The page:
(Lat.: acus = needle, punctio = puncturing, Chinese 針砭 zhēn biān) is a sub-category of Traditional Chinese Medicine (TCM). The term was coined by the Dutch physician Willem ten Rhijne, who had observed the treatment being used by Chinese healers.

Acupuncture is based on the belief that the body's vital energy, Qi, runs along certain pathways, or meridians, and has a regulating influence on all of the body's functions. Disruption to this flow of energy causes illness and is remedied by placing needles on the relevant acupuncture points located along the meridians.
Clinical studies have shown acupuncture to be effective for pain caused by knee arthritis, for chronic lower back pain and in the prevention of migraine attacks. The effectiveness of acupuncture has been found to be significantly higher than conventional Western medicine treatments for these conditions. In the GERAC trials (German Acupuncture Trials, 2002 - 2007) involving the treatment of lower back pain, 47.6 % of acupuncture patients demonstrated an appreciable improvement compared to just 27.4 % of the patients treated with conventional medicine.

How it is done
An acupuncture session takes around 20 to 30 minutes. The patient is positioned so he or she is calm and relaxed, typically lying down or sitting comfortably. Before the needle is inserted, the point and the area around it are massaged gently. All in all, 8-10 sessions are needed over a period of 4 weeks.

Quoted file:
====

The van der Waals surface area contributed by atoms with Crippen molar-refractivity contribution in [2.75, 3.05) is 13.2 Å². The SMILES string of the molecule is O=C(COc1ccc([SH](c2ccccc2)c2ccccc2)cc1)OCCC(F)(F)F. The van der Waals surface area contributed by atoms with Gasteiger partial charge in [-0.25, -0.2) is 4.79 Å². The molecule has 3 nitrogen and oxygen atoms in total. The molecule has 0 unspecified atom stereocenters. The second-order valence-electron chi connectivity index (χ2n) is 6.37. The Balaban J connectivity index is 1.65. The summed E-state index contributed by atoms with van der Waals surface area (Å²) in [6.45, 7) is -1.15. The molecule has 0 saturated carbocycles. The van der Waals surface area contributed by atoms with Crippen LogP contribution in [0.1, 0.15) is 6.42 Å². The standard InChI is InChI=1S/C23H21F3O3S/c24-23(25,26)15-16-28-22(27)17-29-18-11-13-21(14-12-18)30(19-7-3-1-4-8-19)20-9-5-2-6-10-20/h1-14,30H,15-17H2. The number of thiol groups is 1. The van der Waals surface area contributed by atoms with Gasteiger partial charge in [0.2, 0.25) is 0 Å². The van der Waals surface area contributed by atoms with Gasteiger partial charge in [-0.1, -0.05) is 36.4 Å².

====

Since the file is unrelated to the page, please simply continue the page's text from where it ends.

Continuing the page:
Generally speaking, when performed by a professional practitioner, acupuncture causes virtually no side effects. There may be a slight burning or numb feeling in the areas in which the needles were placed. Possible rare side effects include:

  • bruising at the needle site,
  • occasional appearance of a drop of blood at the needle site,
  • dizziness on acupuncture of certain points or

Acupuncture treatment for chronic pain in the lumbar spine or knees (in cases of knee arthritis) is free of charge. Since 1 January 2007, all of Germany's statutory health insurance organisations have assumed the costs of this treatment. The treatment of headache with acupuncture, however, has not been included in the list of agreed services.
Many private insurance companies, subsidy funds and the post office workers' insurance fund will meet the costs of acupuncture treatment if they are classified under the official scale of fees for physicians (GOÄ - Gebührenordnung für Ärzte). They may also pay for acupuncture treatment for other diagnoses, although these decisions are made on a case-by-case basis (please seek your insurer's advice first).